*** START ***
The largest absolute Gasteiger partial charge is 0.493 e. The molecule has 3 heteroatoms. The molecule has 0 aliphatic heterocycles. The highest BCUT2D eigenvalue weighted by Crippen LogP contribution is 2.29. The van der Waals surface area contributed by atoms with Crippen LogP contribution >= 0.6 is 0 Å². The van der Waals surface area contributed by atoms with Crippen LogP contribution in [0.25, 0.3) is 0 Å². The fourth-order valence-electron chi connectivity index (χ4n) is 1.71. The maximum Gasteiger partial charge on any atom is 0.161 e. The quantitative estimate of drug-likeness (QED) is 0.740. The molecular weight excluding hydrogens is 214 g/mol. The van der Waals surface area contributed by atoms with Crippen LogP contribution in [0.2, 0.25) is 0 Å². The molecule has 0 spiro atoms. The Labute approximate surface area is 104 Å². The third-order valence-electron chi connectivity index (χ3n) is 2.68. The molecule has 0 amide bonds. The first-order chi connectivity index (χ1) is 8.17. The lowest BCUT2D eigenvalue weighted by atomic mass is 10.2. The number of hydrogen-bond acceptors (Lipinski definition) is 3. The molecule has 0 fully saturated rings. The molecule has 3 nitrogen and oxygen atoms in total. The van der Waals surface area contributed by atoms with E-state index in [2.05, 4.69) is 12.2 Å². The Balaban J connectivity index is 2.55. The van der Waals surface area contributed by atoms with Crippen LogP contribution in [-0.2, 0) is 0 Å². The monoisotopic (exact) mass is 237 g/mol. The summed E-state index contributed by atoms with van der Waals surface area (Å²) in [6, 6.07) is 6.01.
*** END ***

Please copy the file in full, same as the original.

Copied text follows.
The largest absolute Gasteiger partial charge is 0.493 e. The molecule has 3 heteroatoms. The molecule has 0 aliphatic heterocycles. The highest BCUT2D eigenvalue weighted by Crippen LogP contribution is 2.29. The van der Waals surface area contributed by atoms with Crippen LogP contribution >= 0.6 is 0 Å². The van der Waals surface area contributed by atoms with Crippen LogP contribution in [0.25, 0.3) is 0 Å². The fourth-order valence-electron chi connectivity index (χ4n) is 1.71. The maximum Gasteiger partial charge on any atom is 0.161 e. The quantitative estimate of drug-likeness (QED) is 0.740. The molecular weight excluding hydrogens is 214 g/mol. The van der Waals surface area contributed by atoms with Crippen LogP contribution in [0.2, 0.25) is 0 Å². The molecule has 0 spiro atoms. The Labute approximate surface area is 104 Å². The third-order valence-electron chi connectivity index (χ3n) is 2.68. The molecule has 0 amide bonds. The first-order chi connectivity index (χ1) is 8.17. The lowest BCUT2D eigenvalue weighted by atomic mass is 10.2. The number of hydrogen-bond acceptors (Lipinski definition) is 3. The molecule has 0 fully saturated rings. The molecule has 3 nitrogen and oxygen atoms in total. The van der Waals surface area contributed by atoms with E-state index in [2.05, 4.69) is 12.2 Å². The Balaban J connectivity index is 2.55. The van der Waals surface area contributed by atoms with Crippen LogP contribution in [-0.2, 0) is 0 Å². The monoisotopic (exact) mass is 237 g/mol. The summed E-state index contributed by atoms with van der Waals surface area (Å²) in [6, 6.07) is 6.01.